However, there could be some people who feel the need to follow customs exactly as is. There is a difficult line to draw here, but if you want to travel to a foreign country and be positively accepted there while being exposed to their culture, then I think you need to make an effort to adapt.



Importance of Accepting Diverse Feelings

If religious obedience means, “follow your ancestors’ teaching without a hint of doubt,” then I think it would be the same as living in a society that is unchanging, and in some cases, will lead to setbacks.

There was a time when Islam was more advanced than the Christian world in the Middle Ages. During such times, studying abroad in an Islamic area would often have provided people with higher cultural levels. The Muslim world had more advanced mathematics and architecture; Greek philosophy was also preserved by Muslims, which allowed it to persevere through the years.

In Christian societies, even Greek philosophy was rather destroyed. In this way, there is a relativistic nature between the sacredness of these two religions.

There is a story that Thailand’s Prime Minister Yingluck Shinawatra fled to Dubai to avoid being convicted by the military government (at time of the lecture). When I went on a mission to Africa, I went through Dubai too, and there were Muslims swimming in the pools of Dubai.

Considering the location, it was alright for Muslims to be around, but when there are women wearing completely black swimsuits, wrapped in black from top to bottom, down to their ankles, with a full hood, they look like black ninjas splashing in the pool. This did not make me feel exactly pleasant, and part of me thought, “Isn’t there anything that could be done about this?”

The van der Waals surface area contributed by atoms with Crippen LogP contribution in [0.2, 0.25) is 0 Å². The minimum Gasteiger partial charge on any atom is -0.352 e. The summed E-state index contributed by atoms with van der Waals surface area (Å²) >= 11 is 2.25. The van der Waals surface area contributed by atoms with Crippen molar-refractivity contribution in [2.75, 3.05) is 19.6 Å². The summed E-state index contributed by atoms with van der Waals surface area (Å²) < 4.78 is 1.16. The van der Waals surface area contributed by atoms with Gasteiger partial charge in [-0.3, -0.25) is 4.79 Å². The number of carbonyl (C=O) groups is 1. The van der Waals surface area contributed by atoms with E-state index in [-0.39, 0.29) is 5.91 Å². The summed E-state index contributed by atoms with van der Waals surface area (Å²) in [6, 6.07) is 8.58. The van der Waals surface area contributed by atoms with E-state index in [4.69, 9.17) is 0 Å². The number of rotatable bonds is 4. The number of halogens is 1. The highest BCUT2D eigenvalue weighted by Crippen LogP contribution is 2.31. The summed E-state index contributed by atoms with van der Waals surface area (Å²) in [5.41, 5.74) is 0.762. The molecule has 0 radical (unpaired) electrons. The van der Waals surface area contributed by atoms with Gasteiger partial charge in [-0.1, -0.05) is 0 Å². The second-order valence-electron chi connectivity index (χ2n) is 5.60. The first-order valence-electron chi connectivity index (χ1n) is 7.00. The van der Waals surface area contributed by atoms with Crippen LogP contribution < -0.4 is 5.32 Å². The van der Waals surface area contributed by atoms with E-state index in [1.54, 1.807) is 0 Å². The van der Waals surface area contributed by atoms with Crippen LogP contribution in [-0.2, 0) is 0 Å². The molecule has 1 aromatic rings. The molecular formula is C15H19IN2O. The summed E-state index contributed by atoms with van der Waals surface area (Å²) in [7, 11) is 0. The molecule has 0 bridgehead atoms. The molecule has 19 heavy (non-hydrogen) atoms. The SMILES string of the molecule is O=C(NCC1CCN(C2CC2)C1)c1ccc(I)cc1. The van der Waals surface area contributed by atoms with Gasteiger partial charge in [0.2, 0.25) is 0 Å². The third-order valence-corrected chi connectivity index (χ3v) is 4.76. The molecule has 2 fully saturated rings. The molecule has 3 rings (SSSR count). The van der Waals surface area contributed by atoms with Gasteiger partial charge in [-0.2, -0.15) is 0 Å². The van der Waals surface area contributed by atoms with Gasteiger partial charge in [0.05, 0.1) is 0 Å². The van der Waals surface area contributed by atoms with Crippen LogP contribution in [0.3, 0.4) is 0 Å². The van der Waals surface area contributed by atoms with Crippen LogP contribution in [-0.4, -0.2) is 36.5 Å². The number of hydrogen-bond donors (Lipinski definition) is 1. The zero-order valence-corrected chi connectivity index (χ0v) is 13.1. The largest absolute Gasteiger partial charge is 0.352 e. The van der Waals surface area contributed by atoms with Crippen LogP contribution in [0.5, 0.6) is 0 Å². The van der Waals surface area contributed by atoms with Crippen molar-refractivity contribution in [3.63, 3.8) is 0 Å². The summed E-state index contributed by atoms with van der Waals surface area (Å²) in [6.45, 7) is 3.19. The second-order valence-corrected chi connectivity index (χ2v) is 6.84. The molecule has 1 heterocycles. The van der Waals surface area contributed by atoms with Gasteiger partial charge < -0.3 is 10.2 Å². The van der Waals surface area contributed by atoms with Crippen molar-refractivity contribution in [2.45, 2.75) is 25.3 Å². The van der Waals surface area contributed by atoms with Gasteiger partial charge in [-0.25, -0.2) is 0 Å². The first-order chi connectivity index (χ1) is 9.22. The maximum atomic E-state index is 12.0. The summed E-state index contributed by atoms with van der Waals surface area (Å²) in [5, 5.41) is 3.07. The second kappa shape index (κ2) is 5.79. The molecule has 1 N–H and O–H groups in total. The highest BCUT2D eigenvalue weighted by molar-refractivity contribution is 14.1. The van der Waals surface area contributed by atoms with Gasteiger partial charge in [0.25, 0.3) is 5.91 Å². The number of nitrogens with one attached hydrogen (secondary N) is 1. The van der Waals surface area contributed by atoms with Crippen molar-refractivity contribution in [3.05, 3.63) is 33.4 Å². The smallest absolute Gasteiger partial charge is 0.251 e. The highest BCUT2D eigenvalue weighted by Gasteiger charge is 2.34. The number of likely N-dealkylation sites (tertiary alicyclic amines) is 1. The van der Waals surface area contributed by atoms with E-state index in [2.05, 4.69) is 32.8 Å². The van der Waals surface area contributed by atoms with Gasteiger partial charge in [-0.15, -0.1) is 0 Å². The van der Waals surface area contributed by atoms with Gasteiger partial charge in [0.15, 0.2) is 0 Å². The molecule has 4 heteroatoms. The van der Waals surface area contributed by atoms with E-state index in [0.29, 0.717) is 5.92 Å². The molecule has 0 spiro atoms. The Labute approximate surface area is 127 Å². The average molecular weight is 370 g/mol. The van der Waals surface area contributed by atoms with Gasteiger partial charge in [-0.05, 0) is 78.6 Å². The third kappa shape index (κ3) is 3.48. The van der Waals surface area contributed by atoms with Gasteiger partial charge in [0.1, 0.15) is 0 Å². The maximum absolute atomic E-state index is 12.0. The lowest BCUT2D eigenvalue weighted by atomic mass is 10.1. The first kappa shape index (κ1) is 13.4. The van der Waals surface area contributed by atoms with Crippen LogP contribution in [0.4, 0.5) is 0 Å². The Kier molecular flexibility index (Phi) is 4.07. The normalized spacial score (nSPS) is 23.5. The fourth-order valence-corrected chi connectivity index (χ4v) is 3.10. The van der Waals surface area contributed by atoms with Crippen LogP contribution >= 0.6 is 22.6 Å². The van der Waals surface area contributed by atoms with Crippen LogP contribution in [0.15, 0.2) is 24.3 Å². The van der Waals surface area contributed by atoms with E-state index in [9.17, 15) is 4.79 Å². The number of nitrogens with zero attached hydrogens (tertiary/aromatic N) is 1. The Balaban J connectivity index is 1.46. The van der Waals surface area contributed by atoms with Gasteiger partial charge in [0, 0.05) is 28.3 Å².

There are Muslim regions nearby so they cannot complain about it, but I think it is important for them to know that people feel differently, and that they need to accept this wide diversity of feelings.



Insufficient Understanding of Truth Leads to By-The-Book Rules

The idea that “There is only one God” and “You must listen to your religion and shut out the rest” makes it very easy for the tendency to oppress and kill other ideas from emerging I think we should be extremely careful about this.

In particular, Islam teaches, “You shall not kill” and “There shall be no harm.” This is written into the Quran, but there are other teachings that state that it is okay to kill the enemies of God. There is indeed a teaching in the Quran that states that enemies of God can be killed.

But I think that this is the same with Christianity. I think Christians will also say, “The enemies of Christianity are enemies of God, so those people can be killed.”

That’s why the Crusades happened: they probably thought, “We can kill Muslims because they don’t believe in Christianity. They are enemies of God and thus can be murdered.”

Islam, after all, can kill the enemies of God as well. I believe that this has partially led to “jihad” and current terrorism. “God’s enemies can be killed” — however, if we consider the possibility that this “God” might be the same God, then we are left with people who should have been friends who are killing each other.

Understanding the actual Truth will set us free. However, if the understanding of the Truth is insufficient, we tend to make our own interpretations and take teachings word-for-word, leading to by-the-book rules.

Even places like Happy Science where teachings are being preached in the present tense will always have this issue depending on the tendency of its disciples. If someone who understands freedom stands at the top, then you are relatively free, but if there is an unforgiving person, then they will create more and more bans. In short, they try to create people who are like them.

In Islam, caliphs might try to create people who resemble themselves, and Popes will also try to create people like them.

These people will try to put a bound on human beings, and those who fall outside and do not listen to them are difficult so they will preach the importance of “obedience,” the importance of “submissiveness,” in many cases.

Corporate managers, as ordinary human beings, tell their subordinates to “be obedient” so they can make them do their biddings easier. If the clergy, the leaders of Christianity and Islam, tell people to “be obedient” in the same way, so that they can move their people freely like pawns, then I think that there is a bit of self-interest here. I don’t think this is necessarily consistent with the teachings of God.

Religious Obedience and Brainwashing: What’s the Difference? Part 2